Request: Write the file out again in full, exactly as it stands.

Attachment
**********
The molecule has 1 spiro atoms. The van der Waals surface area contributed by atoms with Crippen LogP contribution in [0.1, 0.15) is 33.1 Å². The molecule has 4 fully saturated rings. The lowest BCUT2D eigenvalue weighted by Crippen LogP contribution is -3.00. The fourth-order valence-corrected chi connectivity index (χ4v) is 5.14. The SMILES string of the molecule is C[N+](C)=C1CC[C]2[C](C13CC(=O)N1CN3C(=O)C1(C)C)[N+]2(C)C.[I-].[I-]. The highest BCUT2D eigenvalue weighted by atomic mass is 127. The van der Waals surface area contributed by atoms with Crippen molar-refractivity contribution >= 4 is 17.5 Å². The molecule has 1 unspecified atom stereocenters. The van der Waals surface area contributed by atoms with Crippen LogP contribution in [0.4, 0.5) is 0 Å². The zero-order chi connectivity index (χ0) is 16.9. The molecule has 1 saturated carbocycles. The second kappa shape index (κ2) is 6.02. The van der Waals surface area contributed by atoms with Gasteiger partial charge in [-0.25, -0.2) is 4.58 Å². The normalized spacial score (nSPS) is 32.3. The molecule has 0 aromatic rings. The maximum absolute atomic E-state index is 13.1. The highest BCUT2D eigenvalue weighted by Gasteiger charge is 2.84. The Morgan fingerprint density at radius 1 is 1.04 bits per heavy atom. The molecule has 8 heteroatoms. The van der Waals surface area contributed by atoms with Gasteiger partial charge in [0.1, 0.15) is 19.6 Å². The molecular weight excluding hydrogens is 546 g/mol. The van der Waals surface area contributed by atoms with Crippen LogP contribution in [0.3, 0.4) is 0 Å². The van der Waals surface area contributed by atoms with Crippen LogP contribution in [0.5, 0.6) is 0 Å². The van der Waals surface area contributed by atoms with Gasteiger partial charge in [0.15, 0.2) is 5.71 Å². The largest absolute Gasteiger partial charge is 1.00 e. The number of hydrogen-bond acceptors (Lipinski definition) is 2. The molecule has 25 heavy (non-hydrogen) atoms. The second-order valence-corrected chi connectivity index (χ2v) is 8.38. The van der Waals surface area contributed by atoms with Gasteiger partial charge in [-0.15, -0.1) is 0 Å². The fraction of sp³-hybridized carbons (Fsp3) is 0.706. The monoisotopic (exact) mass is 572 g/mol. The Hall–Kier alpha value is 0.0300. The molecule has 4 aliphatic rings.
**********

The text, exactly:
The molecule has 1 spiro atoms. The van der Waals surface area contributed by atoms with Crippen LogP contribution in [0.1, 0.15) is 33.1 Å². The molecule has 4 fully saturated rings. The lowest BCUT2D eigenvalue weighted by Crippen LogP contribution is -3.00. The fourth-order valence-corrected chi connectivity index (χ4v) is 5.14. The SMILES string of the molecule is C[N+](C)=C1CC[C]2[C](C13CC(=O)N1CN3C(=O)C1(C)C)[N+]2(C)C.[I-].[I-]. The highest BCUT2D eigenvalue weighted by atomic mass is 127. The van der Waals surface area contributed by atoms with Crippen molar-refractivity contribution >= 4 is 17.5 Å². The molecule has 1 unspecified atom stereocenters. The van der Waals surface area contributed by atoms with Crippen LogP contribution in [0.4, 0.5) is 0 Å². The zero-order chi connectivity index (χ0) is 16.9. The molecule has 1 saturated carbocycles. The second kappa shape index (κ2) is 6.02. The van der Waals surface area contributed by atoms with Gasteiger partial charge in [-0.25, -0.2) is 4.58 Å². The normalized spacial score (nSPS) is 32.3. The molecule has 0 aromatic rings. The maximum absolute atomic E-state index is 13.1. The highest BCUT2D eigenvalue weighted by Gasteiger charge is 2.84. The Morgan fingerprint density at radius 1 is 1.04 bits per heavy atom. The molecule has 8 heteroatoms. The van der Waals surface area contributed by atoms with Gasteiger partial charge in [0.1, 0.15) is 19.6 Å². The molecular weight excluding hydrogens is 546 g/mol. The van der Waals surface area contributed by atoms with Crippen LogP contribution in [0.3, 0.4) is 0 Å². The van der Waals surface area contributed by atoms with Crippen LogP contribution in [0.5, 0.6) is 0 Å². The van der Waals surface area contributed by atoms with Gasteiger partial charge in [0.15, 0.2) is 5.71 Å². The largest absolute Gasteiger partial charge is 1.00 e. The number of hydrogen-bond acceptors (Lipinski definition) is 2. The molecule has 25 heavy (non-hydrogen) atoms. The second-order valence-corrected chi connectivity index (χ2v) is 8.38. The van der Waals surface area contributed by atoms with Gasteiger partial charge in [-0.15, -0.1) is 0 Å². The fraction of sp³-hybridized carbons (Fsp3) is 0.706. The monoisotopic (exact) mass is 572 g/mol. The Hall–Kier alpha value is 0.0300. The molecule has 4 aliphatic rings.